Cost contribution

If you need modifications made to your home to support your disability, Whaikaha - Ministry of Disabled People may be able to help fund them. How much funding you can get depends on your situation. For example, the full cost may be funded or a cost contribution could be made.

What is a cost contribution?

A cost contribution is an agreed amount of money Whaikaha - Ministry of Disabled People pay towards the cost of the modifications.

The Ministry will make a cost contribution rather than pay the full cost if the modifications cost more than $1,000 (excluding GST) and at least one of the following situations applies:

  • You are building a new home to meet your disability-related needs.
  • You are doing more or different modifications to your home than the Ministry’s housing assessor recommends.
  • The builder who is doing your modifications does not have a contract with the Ministry’s housing modifications funding manager Accessable or Enable New Zealand.
  • The total cost of access modifications into or between levels of your home (for example, a ramp or platform lift) is more than the Ministry’s funding limit (more than $15,334 including GST).

The amount of money the Ministry can contribute to the cost of modifications to your home is based on:

  • standard building prices
  • the quoted or estimated cost for the agreed modifications
  • the result of an income and cash asset test (if a test is needed).

Who is responsible for making the modifications to your home?

You, or the owner of your home if you are not that person, are responsible for completing the modifications to your home.

This includes:

  • getting plans and specifications (drawings) for your modifications
  • arranging the building consent
  • organising the builder and other tradespeople to do the work
  • dealing with any problems or complaints.

The modifications or new home that you are planning to build must meet the Building Code.

You must talk with your housing assessor if you wish to change your modifications after the plans for those modifications have been finalised. The housing assessor, and Accessable or Enable New Zealand, will need to approve any changes to those plans before you can go ahead with them. For example, changes like, replacing a shower curtain with a glass shower door in your level access shower or installing a bathroom vanity unit that you won’t be able to use are not likely to be covered by Whaikaha - Ministry of Disabled People funding.

Once the modifications are complete, the home-owner is responsible for the costs of any repairs, replacement or removal of items that are no longer needed.

Sometimes modifying your home may not be the best or only option for you. For example, if modifying your home is not possible, you may be able to find another home that suits your needs better.

How to get a cost contribution

The process consists of ten steps: 

  1. A housing assessor works with you to identify the most cost-effective way to meet your disability-related needs.
  2. You plan your modifications with your builder and/or designer.
  3. Your builder provides a quote for the planned work (including work on the specific modifications recommended by the housing assessor, such as a ramp or a level access shower).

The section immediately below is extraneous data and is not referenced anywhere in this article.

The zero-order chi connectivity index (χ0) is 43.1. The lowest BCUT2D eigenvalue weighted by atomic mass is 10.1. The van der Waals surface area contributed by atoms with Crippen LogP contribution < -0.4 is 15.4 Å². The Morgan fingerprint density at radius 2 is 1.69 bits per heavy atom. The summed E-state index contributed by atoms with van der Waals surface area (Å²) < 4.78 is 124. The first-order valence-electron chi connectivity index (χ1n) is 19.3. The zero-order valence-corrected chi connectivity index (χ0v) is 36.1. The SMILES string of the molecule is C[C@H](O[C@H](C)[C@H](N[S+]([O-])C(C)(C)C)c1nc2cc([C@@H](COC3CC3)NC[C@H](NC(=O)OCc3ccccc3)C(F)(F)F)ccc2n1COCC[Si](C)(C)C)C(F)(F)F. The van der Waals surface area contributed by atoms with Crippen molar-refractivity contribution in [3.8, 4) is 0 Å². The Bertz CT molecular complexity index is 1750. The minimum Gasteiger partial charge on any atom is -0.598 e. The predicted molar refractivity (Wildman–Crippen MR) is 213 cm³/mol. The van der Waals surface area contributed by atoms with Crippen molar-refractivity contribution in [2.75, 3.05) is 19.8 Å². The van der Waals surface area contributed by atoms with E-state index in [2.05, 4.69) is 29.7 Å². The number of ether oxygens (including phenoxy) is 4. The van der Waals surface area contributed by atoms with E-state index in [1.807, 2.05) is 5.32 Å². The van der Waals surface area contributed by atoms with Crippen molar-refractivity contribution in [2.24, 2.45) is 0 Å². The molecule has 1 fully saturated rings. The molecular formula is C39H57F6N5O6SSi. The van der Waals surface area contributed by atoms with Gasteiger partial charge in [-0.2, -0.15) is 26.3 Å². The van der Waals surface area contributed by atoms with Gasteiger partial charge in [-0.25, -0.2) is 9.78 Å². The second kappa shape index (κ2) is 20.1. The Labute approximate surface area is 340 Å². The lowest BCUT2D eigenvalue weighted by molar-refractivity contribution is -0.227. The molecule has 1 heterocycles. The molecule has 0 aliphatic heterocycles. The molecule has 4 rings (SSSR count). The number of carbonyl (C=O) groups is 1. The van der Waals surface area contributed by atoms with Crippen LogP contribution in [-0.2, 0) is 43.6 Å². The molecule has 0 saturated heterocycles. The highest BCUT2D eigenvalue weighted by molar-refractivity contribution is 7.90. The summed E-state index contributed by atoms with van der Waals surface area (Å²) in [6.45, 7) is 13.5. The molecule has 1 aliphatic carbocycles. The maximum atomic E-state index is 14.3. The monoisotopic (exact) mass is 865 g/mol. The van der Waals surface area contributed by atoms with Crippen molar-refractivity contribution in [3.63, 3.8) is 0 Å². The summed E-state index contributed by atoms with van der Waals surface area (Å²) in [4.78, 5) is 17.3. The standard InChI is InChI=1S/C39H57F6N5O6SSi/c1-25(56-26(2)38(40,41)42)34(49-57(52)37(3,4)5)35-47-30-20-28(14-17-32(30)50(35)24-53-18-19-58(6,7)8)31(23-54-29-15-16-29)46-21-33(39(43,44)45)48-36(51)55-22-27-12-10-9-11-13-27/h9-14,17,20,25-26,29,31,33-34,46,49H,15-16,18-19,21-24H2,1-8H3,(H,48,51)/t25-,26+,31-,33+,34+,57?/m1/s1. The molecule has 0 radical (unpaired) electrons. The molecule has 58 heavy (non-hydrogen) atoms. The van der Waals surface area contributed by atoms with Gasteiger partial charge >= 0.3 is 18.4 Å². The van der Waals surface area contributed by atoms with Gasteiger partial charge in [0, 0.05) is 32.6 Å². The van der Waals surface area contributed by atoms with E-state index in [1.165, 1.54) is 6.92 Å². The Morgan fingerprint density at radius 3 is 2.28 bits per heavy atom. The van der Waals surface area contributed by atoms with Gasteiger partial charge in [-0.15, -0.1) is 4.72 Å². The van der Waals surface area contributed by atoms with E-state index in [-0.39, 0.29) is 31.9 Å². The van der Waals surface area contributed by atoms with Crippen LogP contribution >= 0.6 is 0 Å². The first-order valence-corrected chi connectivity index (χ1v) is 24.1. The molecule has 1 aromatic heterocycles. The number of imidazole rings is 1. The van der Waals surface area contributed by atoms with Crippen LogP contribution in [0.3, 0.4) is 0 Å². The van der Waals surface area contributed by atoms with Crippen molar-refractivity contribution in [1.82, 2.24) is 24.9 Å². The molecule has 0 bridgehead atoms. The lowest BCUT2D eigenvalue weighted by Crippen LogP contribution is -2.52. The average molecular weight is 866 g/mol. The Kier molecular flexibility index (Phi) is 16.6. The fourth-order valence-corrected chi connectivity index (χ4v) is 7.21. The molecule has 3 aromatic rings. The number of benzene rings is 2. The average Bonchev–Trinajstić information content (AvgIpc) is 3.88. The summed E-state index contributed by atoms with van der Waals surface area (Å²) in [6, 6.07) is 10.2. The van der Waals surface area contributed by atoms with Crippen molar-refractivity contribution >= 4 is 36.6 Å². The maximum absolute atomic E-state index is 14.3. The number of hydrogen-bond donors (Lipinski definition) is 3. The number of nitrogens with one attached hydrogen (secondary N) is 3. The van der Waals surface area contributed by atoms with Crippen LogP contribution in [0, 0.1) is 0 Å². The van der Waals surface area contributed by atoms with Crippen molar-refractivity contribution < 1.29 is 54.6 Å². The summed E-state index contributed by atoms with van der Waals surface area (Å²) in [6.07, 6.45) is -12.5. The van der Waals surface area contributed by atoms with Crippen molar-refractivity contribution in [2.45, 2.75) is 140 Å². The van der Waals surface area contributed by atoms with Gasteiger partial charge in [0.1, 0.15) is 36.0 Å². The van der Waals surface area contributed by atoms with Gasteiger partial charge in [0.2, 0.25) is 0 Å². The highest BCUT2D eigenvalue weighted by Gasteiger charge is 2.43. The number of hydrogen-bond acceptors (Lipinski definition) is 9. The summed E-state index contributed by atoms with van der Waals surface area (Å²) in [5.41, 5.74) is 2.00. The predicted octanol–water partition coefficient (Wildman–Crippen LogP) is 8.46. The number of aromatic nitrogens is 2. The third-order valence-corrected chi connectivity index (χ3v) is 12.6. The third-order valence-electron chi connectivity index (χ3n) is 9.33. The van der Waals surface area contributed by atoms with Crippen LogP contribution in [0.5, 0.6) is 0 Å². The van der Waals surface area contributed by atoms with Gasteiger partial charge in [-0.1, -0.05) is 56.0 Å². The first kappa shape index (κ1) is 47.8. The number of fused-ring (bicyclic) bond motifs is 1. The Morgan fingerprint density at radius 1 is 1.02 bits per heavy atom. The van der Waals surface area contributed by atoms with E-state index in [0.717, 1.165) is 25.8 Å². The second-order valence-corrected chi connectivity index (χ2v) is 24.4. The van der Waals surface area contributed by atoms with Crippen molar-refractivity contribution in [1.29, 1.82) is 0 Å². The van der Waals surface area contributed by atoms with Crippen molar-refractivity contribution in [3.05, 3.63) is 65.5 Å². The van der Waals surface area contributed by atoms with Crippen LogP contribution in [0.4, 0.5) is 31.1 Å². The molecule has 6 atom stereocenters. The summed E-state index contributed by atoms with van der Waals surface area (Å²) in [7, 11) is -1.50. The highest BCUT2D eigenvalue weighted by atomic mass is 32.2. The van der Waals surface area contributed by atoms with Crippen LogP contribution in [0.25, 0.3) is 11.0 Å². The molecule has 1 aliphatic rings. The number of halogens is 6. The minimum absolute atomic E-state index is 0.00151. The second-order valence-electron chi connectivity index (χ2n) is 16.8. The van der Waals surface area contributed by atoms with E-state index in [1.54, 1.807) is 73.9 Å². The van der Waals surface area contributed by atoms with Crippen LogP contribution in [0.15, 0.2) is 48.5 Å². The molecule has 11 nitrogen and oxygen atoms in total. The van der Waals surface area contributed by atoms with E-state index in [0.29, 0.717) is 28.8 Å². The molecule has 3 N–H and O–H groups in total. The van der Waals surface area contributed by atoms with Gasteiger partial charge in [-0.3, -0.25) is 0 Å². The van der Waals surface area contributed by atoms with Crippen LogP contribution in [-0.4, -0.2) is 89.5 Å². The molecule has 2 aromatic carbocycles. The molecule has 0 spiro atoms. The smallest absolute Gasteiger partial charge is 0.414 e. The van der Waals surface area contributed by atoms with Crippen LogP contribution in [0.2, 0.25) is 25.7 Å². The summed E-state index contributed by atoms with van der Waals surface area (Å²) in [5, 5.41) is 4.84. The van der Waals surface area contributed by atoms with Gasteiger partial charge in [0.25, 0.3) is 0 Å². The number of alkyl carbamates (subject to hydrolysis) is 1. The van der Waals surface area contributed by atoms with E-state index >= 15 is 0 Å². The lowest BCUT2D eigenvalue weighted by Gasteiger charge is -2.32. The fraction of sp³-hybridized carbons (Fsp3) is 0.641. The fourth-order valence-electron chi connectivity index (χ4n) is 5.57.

4. The housing assessor takes your builder’s quote and talks with Accessable or Enable New Zealand to work out if you are eligible for Whaikaha - Ministry of Disabled People funding and how much the Ministry can contribute.
  5. You must complete an income and cash asset test if the modifications will cost more than $8,076 (including GST). This includes the cost of any previous modifications that the Ministry has funded since you turned 16 years of age. Work and Income, on the Ministry’s behalf, will work out the amount you need to pay, if any, towards the modifications to your home.You do not need an income and cash asset test when the modifications are for children under 16 years of age. 
  6. Accessable or Enable New Zealand finalise your request for the modifications and send you a letter explaining how much the Ministry will contribute to your costs. This letter includes information about the terms and conditions of the Ministry’s funding. It is called a Cost Contribution Agreement.
  7. You read and sign the Cost Contribution Agreement and send it back to Accessable or Enable New Zealand to confirm that you accept the Ministry’s terms and conditions for their funding.
  8. Accessable or Enable New Zealand send you a letter to say that your builder can start work on the modifications to your home. The work needs to be completed within 12 months of the date shown on the letter.
  9. When the work is finished, the housing assessor checks that the modifications meet your disability-related needs. They send confirmation of this, along with any applicable code compliance certificate from your local council, to Accessable or Enable New Zealand.
  10. Accessable or Enable New Zealand check that your building modifications have met all of the terms and conditions of the Cost Contribution Agreement. They pay you the Ministry’s cost contribution. 

When you will receive the cost contribution

You will receive the Ministry contribution when:

  • all the building work has been finished
  • the housing assessor has checked that the modifications have been completed as agreed and meet your disability-related needs
  • you have paid the total cost of the work, and
  • your building modifications have been issued with a code compliance certificate (if this is necessary).

Related resources

Find out more about cost contributions where you live.

If you live in Auckland or Northland contact Accessable by

If you live anywhere else in New Zealand contact Enable New Zealand by